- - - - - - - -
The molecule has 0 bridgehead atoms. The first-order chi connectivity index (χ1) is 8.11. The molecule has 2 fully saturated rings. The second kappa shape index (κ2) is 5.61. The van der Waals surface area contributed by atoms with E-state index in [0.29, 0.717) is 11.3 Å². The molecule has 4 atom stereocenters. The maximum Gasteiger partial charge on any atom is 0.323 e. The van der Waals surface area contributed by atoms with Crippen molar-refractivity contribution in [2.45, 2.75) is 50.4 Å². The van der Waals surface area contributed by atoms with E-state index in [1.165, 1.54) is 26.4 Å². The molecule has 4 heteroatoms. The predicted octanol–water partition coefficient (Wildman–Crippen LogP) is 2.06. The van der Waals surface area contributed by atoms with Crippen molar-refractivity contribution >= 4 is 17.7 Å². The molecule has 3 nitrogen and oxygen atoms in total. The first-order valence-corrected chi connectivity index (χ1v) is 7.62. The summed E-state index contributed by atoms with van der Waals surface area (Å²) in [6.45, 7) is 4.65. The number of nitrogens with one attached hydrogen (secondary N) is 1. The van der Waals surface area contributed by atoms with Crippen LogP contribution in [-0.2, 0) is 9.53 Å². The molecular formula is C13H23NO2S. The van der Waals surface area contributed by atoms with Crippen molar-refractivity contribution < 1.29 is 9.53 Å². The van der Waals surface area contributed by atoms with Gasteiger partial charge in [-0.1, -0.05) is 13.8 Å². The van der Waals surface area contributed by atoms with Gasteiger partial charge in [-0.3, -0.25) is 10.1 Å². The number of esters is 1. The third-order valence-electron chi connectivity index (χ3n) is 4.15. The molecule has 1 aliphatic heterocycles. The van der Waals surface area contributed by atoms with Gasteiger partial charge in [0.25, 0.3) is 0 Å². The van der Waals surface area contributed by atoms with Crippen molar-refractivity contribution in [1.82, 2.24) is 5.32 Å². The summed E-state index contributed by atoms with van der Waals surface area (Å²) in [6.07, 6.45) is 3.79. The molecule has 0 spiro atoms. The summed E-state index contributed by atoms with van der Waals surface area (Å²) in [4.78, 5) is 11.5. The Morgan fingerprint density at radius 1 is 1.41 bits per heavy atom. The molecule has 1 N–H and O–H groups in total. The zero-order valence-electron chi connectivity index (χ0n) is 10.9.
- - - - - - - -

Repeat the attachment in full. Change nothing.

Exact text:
The molecule has 0 bridgehead atoms. The first-order chi connectivity index (χ1) is 8.11. The molecule has 2 fully saturated rings. The second kappa shape index (κ2) is 5.61. The van der Waals surface area contributed by atoms with E-state index in [0.29, 0.717) is 11.3 Å². The molecule has 4 atom stereocenters. The maximum Gasteiger partial charge on any atom is 0.323 e. The van der Waals surface area contributed by atoms with Crippen molar-refractivity contribution in [2.45, 2.75) is 50.4 Å². The van der Waals surface area contributed by atoms with E-state index in [1.165, 1.54) is 26.4 Å². The molecule has 4 heteroatoms. The predicted octanol–water partition coefficient (Wildman–Crippen LogP) is 2.06. The van der Waals surface area contributed by atoms with Crippen molar-refractivity contribution >= 4 is 17.7 Å². The molecule has 3 nitrogen and oxygen atoms in total. The first-order valence-corrected chi connectivity index (χ1v) is 7.62. The summed E-state index contributed by atoms with van der Waals surface area (Å²) in [6.45, 7) is 4.65. The number of nitrogens with one attached hydrogen (secondary N) is 1. The van der Waals surface area contributed by atoms with Crippen LogP contribution in [-0.2, 0) is 9.53 Å². The molecular formula is C13H23NO2S. The van der Waals surface area contributed by atoms with Crippen molar-refractivity contribution < 1.29 is 9.53 Å². The van der Waals surface area contributed by atoms with Gasteiger partial charge in [-0.1, -0.05) is 13.8 Å². The van der Waals surface area contributed by atoms with Gasteiger partial charge in [-0.3, -0.25) is 10.1 Å². The number of esters is 1. The third-order valence-electron chi connectivity index (χ3n) is 4.15. The molecule has 1 aliphatic heterocycles. The van der Waals surface area contributed by atoms with Gasteiger partial charge in [0.25, 0.3) is 0 Å². The van der Waals surface area contributed by atoms with Crippen molar-refractivity contribution in [1.82, 2.24) is 5.32 Å². The summed E-state index contributed by atoms with van der Waals surface area (Å²) in [6.07, 6.45) is 3.79. The molecule has 0 spiro atoms. The summed E-state index contributed by atoms with van der Waals surface area (Å²) in [4.78, 5) is 11.5. The Morgan fingerprint density at radius 1 is 1.41 bits per heavy atom. The molecule has 1 N–H and O–H groups in total. The zero-order valence-electron chi connectivity index (χ0n) is 10.9.